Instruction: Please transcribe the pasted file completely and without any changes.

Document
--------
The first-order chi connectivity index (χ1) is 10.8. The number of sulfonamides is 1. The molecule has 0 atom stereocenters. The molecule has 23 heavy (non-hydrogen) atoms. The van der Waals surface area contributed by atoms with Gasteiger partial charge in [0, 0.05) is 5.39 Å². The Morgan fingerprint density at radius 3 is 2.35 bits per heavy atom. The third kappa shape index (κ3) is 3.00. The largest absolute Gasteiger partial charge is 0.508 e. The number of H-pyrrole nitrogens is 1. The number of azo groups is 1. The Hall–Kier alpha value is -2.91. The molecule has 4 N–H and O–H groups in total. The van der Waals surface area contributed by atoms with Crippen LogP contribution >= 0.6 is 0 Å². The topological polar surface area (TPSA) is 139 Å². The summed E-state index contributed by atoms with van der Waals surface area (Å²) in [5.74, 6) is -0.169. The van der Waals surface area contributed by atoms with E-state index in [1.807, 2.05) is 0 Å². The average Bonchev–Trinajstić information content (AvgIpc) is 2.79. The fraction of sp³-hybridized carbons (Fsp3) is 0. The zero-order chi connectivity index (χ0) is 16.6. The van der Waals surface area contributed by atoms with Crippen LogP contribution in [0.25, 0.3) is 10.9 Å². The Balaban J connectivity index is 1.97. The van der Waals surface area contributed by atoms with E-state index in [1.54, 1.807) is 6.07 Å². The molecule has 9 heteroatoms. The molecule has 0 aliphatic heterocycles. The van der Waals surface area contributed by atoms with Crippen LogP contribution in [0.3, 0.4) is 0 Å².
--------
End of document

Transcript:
The first-order chi connectivity index (χ1) is 10.8. The number of sulfonamides is 1. The molecule has 0 atom stereocenters. The molecule has 23 heavy (non-hydrogen) atoms. The van der Waals surface area contributed by atoms with Gasteiger partial charge in [0, 0.05) is 5.39 Å². The Morgan fingerprint density at radius 3 is 2.35 bits per heavy atom. The third kappa shape index (κ3) is 3.00. The largest absolute Gasteiger partial charge is 0.508 e. The number of H-pyrrole nitrogens is 1. The number of azo groups is 1. The Hall–Kier alpha value is -2.91. The molecule has 4 N–H and O–H groups in total. The van der Waals surface area contributed by atoms with Crippen LogP contribution >= 0.6 is 0 Å². The topological polar surface area (TPSA) is 139 Å². The summed E-state index contributed by atoms with van der Waals surface area (Å²) in [5.74, 6) is -0.169. The van der Waals surface area contributed by atoms with E-state index in [1.807, 2.05) is 0 Å². The average Bonchev–Trinajstić information content (AvgIpc) is 2.79. The fraction of sp³-hybridized carbons (Fsp3) is 0. The zero-order chi connectivity index (χ0) is 16.6. The van der Waals surface area contributed by atoms with Crippen LogP contribution in [0.25, 0.3) is 10.9 Å². The Balaban J connectivity index is 1.97. The van der Waals surface area contributed by atoms with E-state index in [1.54, 1.807) is 6.07 Å². The molecule has 9 heteroatoms. The molecule has 0 aliphatic heterocycles. The van der Waals surface area contributed by atoms with Crippen LogP contribution in [0.3, 0.4) is 0 Å².